The manufacturing industry contributes about 16 per cent to the global GDP and generates nearly 14 per cent of global employment. As an essential driver in the global economy, the manufacturing industry has to evolve and adapt to the changing market dynamics continually. While the first industrial revolution saw the mechanisation of various processes, subsequent developments have been aligned towards automation, digitalisation, and data-based manufacturing.
Contemporary technological advancements and digital transformation of manufacturing units have led to ‘smart manufacturing’ – a process infused with responsively designed solutions that rely on data insights and intelligence. IoT, edge diagnostics, cloud computing, analytics, Robotics Process Automation (RPA), AI and ML, and are some of the key enablers in this transition, and they either generate or rely on data. Data-based smart manufacturing is gaining relevance to the extent that the global market is expected to grow at a rate of 13.1 per cent between 2022 and 2029, crossing $658.41 billion by the decade’s end. In all this, data analytics plays a crucial role. Let’s see what that is.
DATA ANALYTICS & SMART MANUFACTURING
Analytics is the systematic computational analysis of data for the discovery, interpretation, and communication of meaningful insights. Data analytics in manufacturing enables industrial units to produce high-quality, customised products at more competitive prices, progressively improving customer experience. Intelligent analytics also allow companies to enhance productivity and profitability. Managers can make quick and better decisions with machine learning algorithms and real-time data analytics.
This makes real-time data generation and capture for important functions critical to the successful deployment of data analytics solutions. With real-time data available, advanced analytics can be performed, and relevant insights can be generated to support business decision-making. Data availability, accuracy, and processing ensure that manufacturing operations are uninterrupted and run as smoothly as possible. Furthermore, the key focus areas of smart manufacturing can be supported by advanced data analytics.
Smart manufacturing facilities follow a predictive maintenance model to monitor asset conditions, and pre-emptively determine when, and how a fault may happen. Events such as machinery breakdown, improper equipment maintenance, and overrunning assets, which can create a stressful environment in the workplace, can be mitigated with the availability of relevant data insights. Machine condition data can be collected in real-time with IoT-enabled technologies such as vibration analysis, stored on the cloud, and analysed with sophisticated predictive analytics algorithms. The resultant insights empower the plant operation teams to schedule maintenance events with complete visibility of machine health. Not only does this reduce the inventory-carrying burden and improve resource allocation, but it also sustainably enhances net plant productivity.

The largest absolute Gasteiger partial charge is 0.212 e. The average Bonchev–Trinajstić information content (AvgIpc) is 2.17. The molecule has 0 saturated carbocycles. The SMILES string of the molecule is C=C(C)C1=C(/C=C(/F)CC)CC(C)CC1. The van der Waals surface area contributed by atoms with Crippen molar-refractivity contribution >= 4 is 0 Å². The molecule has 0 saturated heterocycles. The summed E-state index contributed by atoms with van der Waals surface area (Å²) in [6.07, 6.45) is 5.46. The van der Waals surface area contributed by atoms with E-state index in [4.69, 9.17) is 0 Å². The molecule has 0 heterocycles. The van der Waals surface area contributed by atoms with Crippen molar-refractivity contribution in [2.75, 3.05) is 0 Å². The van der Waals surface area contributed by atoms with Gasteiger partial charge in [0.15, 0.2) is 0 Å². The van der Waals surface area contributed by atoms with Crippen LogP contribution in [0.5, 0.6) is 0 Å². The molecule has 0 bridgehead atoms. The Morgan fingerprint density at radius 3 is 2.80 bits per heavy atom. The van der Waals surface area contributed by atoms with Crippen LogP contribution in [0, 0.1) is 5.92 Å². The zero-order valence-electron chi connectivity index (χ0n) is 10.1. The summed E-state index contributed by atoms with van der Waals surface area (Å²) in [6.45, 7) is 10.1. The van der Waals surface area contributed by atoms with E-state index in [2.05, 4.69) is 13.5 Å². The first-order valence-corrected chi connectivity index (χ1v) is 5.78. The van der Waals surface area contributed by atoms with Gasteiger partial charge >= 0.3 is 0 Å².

EDGE ARCHITECTURE & DIAGNOSTICS
Edge architecture allows for the collection, processing, distribution and visualisation of data in a connected enterprise. Even when assets are distributed across geographies and are not physically accessible to operation teams, edge computing and diagnostics allow key stakeholders to monitor and maintain all assets optimally. Data analytics in edge architecture entails automated analysis of collected data at the source itself, removing any lag that may happen due to the collection of data at a centralised location. The analytical insights thus generated can translate to advance alerts and longer decision-making time for critical reliability measures.
The digital twin technology allows research, production, and maintenance teams in smart manufacturing setups to use virtual representations of physical objects to test variables. A digital twin is a real-time digital counterpart of its associated asset and can only be generated by capturing complete information about the asset’s condition and performance. With advanced data analytics and machine learning (ML), rapid prototyping can be done, production environments can be tested, and machine parts and sub-assemblies can be checked for functionality. This, in turn, can streamline the entire value chain and save millions by reducing production downtime.
Smart manufacturing setups must be scalable and have a sustainable infrastructure to support plant reliability objectives in all setups. This is only feasible with a data-driven, digital-first approach to manufacturing. Systematic data analytics of mission-critical processes can generate business intelligence that can guide scale-up decisions. A better understanding of the risk factors, underlying causes, costs involved, process bottlenecks, and potential ROI can be developed for diverse projects. Data analytics can also assist manufacturing leaders in planning the stages and scope for intelligent digitalisation relevant to their business model and industry.
In conclusion, data analytics is quickly shaping to be the bedrock of manufacturing strategy and operation. Smart manufacturing outfits that need to meet predictive maintenance and digital reliability goals must rely on advanced data analytics. Real-time asset monitoring, enhanced visibility of production conditions and machine health, as well as prescriptive insights for planning asset maintenance can only be possible when high-quality data is captured and analysed within the organisation.
The sooner manufacturing leaders realise this, the faster they can pivot toward a data-led strategic approach to smart manufacturing.